The Continuing Battle Over Social Security
During the Great Depression following the stock market crash of October 1929, President Franklin Roosevelt recognized that millions of Americans had no reliable income for the allegedly “golden years” of their old age. He appointed a committee on economic security under Frances Perkins, his secretary of labor. It designed the Social Security Act which was enacted by Congress on August 14, 1935.
Ironically, under its conservative chancellor Otto von Bismarck, Germany had become the first country in the world to adopt an old-age social insurance program in 1889. Emperor William I had insisted that ". . .those who are disabled from work by age and invalidity have a well-grounded claim to care from the state."
FDR made social security a part of his New Deal in order to limit not only the most severe hardships of old age, poverty, and unemployment but also to lighten the burdens of widows and fatherless children. It was the first time a U.S. administration provided federal benefits to retirees and the unemployed, as well as a lump-sum benefit at death.
These payments were to be financed by a payroll tax on current workers' wages, half as a payroll tax on employee remuneration and half paid by the employers. The law also gave money to states to provide assistance to the old, unemployment compensation, families with dependent children, maternal and child welfare, public health services, and the blind. Today the Federal Insurance Contributions Act (FICA) tax deposits are administered by the Federal Old-Age and Survivors Insurance Trust Fund, the Federal Disability Insurance Trust Fund, the Federal Hospital Insurance Trust Fund, and the Federal Supplementary Medical Insurance Trust Fund.
Today the social security program is the single largest expenditure in the federal budget. While social security takes 29 percent, 21 percent go for discretionary defense and 20 percent for Medicare and Medicaid. Currently social security payments are estimated to keep roughly 40 percent of all Americans age 65 or older out of poverty.
Social Security’s board of trustees recently announced that in 2011 the program served 56 million beneficiaries while 158 million workers paid into it. In 2010, total income was $781 billion and expenditures $713 billion, for a surplus of $68.6 billion. For 2023, total income and interest earned on assets may no longer cover the payouts needed. By 2035, the ratio of potential retirees to working age persons is estimated to be 37 percent, so that less than three potential income earners will have to provide the expenditures for every retiree in the population. Without legislative changes, the trust fund would be exhausted by 2036.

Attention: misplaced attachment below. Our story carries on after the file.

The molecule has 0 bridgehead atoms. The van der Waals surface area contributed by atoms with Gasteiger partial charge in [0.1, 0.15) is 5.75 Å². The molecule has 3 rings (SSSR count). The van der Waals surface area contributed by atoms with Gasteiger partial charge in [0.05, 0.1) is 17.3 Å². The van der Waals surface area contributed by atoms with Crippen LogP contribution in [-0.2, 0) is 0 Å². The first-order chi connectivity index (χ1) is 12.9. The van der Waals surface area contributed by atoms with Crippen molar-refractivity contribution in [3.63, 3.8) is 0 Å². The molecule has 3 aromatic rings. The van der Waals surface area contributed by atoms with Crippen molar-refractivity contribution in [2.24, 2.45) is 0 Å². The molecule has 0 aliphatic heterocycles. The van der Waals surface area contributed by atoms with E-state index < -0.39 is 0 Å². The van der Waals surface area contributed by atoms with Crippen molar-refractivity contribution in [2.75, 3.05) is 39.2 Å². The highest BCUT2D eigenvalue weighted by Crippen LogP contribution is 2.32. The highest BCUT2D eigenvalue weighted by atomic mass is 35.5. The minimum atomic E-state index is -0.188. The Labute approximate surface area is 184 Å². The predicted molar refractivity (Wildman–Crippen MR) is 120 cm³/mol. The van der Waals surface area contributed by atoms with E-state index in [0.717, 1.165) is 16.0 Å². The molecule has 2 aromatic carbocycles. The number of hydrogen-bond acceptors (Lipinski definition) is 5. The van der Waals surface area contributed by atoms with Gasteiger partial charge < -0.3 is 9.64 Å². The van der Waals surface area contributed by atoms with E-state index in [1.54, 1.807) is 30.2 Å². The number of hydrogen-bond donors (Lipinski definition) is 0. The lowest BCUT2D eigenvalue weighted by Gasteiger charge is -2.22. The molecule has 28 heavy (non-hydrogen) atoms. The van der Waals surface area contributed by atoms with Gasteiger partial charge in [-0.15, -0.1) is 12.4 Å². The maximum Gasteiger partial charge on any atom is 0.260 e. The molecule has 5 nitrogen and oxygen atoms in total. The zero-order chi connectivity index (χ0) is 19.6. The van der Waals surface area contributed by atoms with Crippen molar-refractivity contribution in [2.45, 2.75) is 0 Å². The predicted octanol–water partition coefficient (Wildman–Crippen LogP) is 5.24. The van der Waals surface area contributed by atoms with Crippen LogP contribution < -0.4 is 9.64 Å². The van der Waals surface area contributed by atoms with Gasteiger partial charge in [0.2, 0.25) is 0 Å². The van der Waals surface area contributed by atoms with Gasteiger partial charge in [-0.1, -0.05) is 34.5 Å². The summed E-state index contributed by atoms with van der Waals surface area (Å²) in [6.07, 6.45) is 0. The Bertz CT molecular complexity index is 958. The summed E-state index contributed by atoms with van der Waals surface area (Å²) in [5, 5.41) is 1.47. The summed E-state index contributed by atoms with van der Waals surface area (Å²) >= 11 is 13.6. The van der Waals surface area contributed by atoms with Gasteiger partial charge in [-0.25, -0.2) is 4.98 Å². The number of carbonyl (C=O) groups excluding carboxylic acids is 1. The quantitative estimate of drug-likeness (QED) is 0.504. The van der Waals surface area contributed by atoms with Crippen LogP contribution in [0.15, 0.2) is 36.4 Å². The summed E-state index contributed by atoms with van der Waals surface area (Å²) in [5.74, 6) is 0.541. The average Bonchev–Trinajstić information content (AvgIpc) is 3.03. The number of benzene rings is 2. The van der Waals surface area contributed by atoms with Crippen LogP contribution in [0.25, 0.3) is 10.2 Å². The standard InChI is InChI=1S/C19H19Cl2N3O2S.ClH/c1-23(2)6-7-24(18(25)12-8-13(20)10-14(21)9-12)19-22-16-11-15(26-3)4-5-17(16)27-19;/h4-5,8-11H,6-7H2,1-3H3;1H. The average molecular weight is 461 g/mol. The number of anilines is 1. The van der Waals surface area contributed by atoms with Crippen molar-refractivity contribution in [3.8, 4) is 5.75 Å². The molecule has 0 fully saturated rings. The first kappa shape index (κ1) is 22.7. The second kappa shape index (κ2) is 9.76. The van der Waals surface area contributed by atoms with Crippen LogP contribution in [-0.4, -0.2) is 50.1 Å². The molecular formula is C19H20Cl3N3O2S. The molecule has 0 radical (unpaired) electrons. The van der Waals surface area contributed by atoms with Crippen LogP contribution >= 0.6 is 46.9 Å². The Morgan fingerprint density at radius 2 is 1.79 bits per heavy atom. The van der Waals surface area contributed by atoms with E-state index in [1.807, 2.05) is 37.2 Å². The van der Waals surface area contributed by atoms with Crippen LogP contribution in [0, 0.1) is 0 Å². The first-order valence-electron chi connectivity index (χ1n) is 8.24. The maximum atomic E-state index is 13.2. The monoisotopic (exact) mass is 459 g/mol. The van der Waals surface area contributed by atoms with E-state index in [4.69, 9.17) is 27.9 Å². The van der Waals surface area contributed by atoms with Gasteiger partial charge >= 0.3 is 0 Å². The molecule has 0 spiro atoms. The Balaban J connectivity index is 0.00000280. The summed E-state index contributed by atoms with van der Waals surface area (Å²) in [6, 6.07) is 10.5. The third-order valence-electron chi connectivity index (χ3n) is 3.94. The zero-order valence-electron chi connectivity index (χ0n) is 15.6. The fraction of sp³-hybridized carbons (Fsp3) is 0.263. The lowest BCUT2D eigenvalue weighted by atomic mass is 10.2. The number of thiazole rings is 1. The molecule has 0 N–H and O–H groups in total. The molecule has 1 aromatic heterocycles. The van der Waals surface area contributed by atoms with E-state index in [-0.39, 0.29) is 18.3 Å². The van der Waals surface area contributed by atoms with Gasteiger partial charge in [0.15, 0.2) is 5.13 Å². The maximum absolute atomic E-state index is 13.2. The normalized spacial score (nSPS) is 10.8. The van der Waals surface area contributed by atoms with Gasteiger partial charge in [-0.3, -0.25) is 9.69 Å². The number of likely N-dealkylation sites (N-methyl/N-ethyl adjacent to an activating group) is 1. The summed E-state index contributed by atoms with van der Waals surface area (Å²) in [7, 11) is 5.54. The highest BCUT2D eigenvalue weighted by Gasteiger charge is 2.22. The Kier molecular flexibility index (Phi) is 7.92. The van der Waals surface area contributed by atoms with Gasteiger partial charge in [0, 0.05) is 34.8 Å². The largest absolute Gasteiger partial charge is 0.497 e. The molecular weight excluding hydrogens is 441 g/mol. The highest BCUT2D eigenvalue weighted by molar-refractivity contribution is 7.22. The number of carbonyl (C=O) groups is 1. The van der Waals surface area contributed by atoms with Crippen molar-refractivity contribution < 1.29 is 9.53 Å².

Opponents of the New Deal have always been decrying its social security legislation as “socialism” and as a violation of the American tradition of individualism and self-reliance. Among the recent Republican contenders for the presidency, Michele Bachmann, Newt Gingrich, Ron Paul, Rick Perry, and Mitt Romney, but not Rick Santorum, occasionally characterized social security as unconstitutional, a fraud, or a Ponzi scheme; or they asked for its privatization. The defenders of America’s social security legislation, however, continue to argue that its federal guarantees provide at least a minimum of protection from abject poverty, particularly where there are no or only insufficient private pensions and no or only insufficient private savings.
During a speech on April 5, 2005, in Parkersburg, West Virginia, President George W. Bush openly erroneously stated that all of the social security surplus revenue had been spent. He claimed that "There is no trust fund, just IOUs that I saw firsthand that future generations will pay for, either in higher taxes or reduced benefits, or cuts to other critical government programs." Since then proposals to privatize social security were increasingly thrown into the debate over the future of the program.
President Obama responded with an executive order creating the bipartisan National Commission on Fiscal Responsibility and Reform co-chaired by Alan Simpson and Erskine Bowles. It was to identify "…policies to improve the fiscal situation in the medium term and to achieve fiscal sustainability over the long run." After making ten specific recommendations to ensure the sustainability of social security, the Commission’s final vote failed when 11 out of 18 members voted in favor but the required majority of 14 did not materialize.For more detailed information about the history of America’s social security system, read Nancy Altman’s book on The Battle for Social Security: From FDR's Vision to Bush's Gamble.